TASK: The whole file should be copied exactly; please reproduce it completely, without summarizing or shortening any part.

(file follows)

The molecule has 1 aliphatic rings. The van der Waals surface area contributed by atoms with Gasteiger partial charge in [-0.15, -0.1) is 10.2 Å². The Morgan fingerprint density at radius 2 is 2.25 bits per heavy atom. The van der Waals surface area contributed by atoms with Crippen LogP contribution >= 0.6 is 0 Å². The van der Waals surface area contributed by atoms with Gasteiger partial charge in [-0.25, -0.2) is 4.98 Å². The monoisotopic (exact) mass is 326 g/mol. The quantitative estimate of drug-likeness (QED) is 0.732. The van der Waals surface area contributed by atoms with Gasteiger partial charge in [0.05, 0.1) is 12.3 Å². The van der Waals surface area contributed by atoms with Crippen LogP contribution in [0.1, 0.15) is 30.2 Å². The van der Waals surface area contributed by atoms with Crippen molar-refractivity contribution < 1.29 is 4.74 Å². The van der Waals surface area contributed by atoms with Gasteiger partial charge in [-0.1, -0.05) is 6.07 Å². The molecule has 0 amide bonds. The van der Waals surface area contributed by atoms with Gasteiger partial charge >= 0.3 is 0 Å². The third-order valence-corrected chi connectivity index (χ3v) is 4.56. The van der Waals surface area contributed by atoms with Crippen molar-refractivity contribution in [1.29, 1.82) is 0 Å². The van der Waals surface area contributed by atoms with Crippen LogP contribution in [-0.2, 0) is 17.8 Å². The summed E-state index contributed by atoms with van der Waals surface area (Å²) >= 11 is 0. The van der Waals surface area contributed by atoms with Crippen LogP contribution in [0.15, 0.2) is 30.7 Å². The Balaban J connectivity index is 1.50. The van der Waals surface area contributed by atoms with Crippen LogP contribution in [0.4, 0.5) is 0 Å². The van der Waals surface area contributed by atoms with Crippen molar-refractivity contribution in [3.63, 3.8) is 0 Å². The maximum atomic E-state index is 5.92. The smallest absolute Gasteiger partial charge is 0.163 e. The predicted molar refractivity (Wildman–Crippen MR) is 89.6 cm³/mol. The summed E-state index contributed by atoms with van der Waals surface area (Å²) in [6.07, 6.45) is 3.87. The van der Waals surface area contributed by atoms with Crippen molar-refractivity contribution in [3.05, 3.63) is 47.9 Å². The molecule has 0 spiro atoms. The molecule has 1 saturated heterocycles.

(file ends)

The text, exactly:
The molecule has 1 aliphatic rings. The van der Waals surface area contributed by atoms with Gasteiger partial charge in [-0.15, -0.1) is 10.2 Å². The Morgan fingerprint density at radius 2 is 2.25 bits per heavy atom. The van der Waals surface area contributed by atoms with Crippen LogP contribution >= 0.6 is 0 Å². The van der Waals surface area contributed by atoms with Gasteiger partial charge in [-0.25, -0.2) is 4.98 Å². The monoisotopic (exact) mass is 326 g/mol. The quantitative estimate of drug-likeness (QED) is 0.732. The van der Waals surface area contributed by atoms with Gasteiger partial charge in [0.05, 0.1) is 12.3 Å². The van der Waals surface area contributed by atoms with Crippen LogP contribution in [0.1, 0.15) is 30.2 Å². The van der Waals surface area contributed by atoms with Crippen molar-refractivity contribution < 1.29 is 4.74 Å². The van der Waals surface area contributed by atoms with Gasteiger partial charge in [-0.1, -0.05) is 6.07 Å². The molecule has 0 amide bonds. The van der Waals surface area contributed by atoms with Gasteiger partial charge >= 0.3 is 0 Å². The third-order valence-corrected chi connectivity index (χ3v) is 4.56. The van der Waals surface area contributed by atoms with Crippen molar-refractivity contribution in [1.29, 1.82) is 0 Å². The van der Waals surface area contributed by atoms with Crippen LogP contribution in [-0.2, 0) is 17.8 Å². The summed E-state index contributed by atoms with van der Waals surface area (Å²) >= 11 is 0. The van der Waals surface area contributed by atoms with Crippen LogP contribution in [0.15, 0.2) is 30.7 Å². The Balaban J connectivity index is 1.50. The van der Waals surface area contributed by atoms with Crippen LogP contribution in [0.4, 0.5) is 0 Å². The van der Waals surface area contributed by atoms with Crippen molar-refractivity contribution in [3.63, 3.8) is 0 Å². The maximum atomic E-state index is 5.92. The smallest absolute Gasteiger partial charge is 0.163 e. The predicted molar refractivity (Wildman–Crippen MR) is 89.6 cm³/mol. The summed E-state index contributed by atoms with van der Waals surface area (Å²) in [6.07, 6.45) is 3.87. The van der Waals surface area contributed by atoms with Crippen molar-refractivity contribution in [3.05, 3.63) is 47.9 Å². The molecule has 0 spiro atoms. The molecule has 1 saturated heterocycles.